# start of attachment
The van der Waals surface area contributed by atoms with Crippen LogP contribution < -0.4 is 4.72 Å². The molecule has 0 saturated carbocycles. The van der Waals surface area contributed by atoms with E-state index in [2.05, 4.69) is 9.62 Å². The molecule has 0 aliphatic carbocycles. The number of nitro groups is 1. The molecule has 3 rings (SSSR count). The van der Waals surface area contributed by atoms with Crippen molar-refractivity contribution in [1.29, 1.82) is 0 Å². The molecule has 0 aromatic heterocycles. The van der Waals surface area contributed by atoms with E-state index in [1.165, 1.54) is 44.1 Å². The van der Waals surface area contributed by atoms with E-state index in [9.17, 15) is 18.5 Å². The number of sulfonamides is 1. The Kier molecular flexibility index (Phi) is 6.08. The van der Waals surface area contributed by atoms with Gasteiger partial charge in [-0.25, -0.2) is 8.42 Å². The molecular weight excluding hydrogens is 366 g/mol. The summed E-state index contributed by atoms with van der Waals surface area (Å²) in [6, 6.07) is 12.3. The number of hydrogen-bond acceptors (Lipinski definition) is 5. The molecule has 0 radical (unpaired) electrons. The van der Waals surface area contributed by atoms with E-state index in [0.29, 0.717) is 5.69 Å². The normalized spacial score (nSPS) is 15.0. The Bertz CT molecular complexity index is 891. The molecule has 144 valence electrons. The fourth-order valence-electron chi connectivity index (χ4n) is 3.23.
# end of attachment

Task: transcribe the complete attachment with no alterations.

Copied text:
The van der Waals surface area contributed by atoms with Crippen LogP contribution < -0.4 is 4.72 Å². The molecule has 0 saturated carbocycles. The van der Waals surface area contributed by atoms with E-state index in [2.05, 4.69) is 9.62 Å². The molecule has 0 aliphatic carbocycles. The number of nitro groups is 1. The molecule has 3 rings (SSSR count). The van der Waals surface area contributed by atoms with Crippen molar-refractivity contribution in [1.29, 1.82) is 0 Å². The molecule has 0 aromatic heterocycles. The van der Waals surface area contributed by atoms with E-state index in [1.165, 1.54) is 44.1 Å². The van der Waals surface area contributed by atoms with E-state index in [9.17, 15) is 18.5 Å². The number of sulfonamides is 1. The Kier molecular flexibility index (Phi) is 6.08. The van der Waals surface area contributed by atoms with Gasteiger partial charge in [-0.25, -0.2) is 8.42 Å². The molecular weight excluding hydrogens is 366 g/mol. The summed E-state index contributed by atoms with van der Waals surface area (Å²) in [6, 6.07) is 12.3. The number of hydrogen-bond acceptors (Lipinski definition) is 5. The molecule has 0 radical (unpaired) electrons. The van der Waals surface area contributed by atoms with E-state index in [0.29, 0.717) is 5.69 Å². The normalized spacial score (nSPS) is 15.0. The Bertz CT molecular complexity index is 891. The molecule has 144 valence electrons. The fourth-order valence-electron chi connectivity index (χ4n) is 3.23.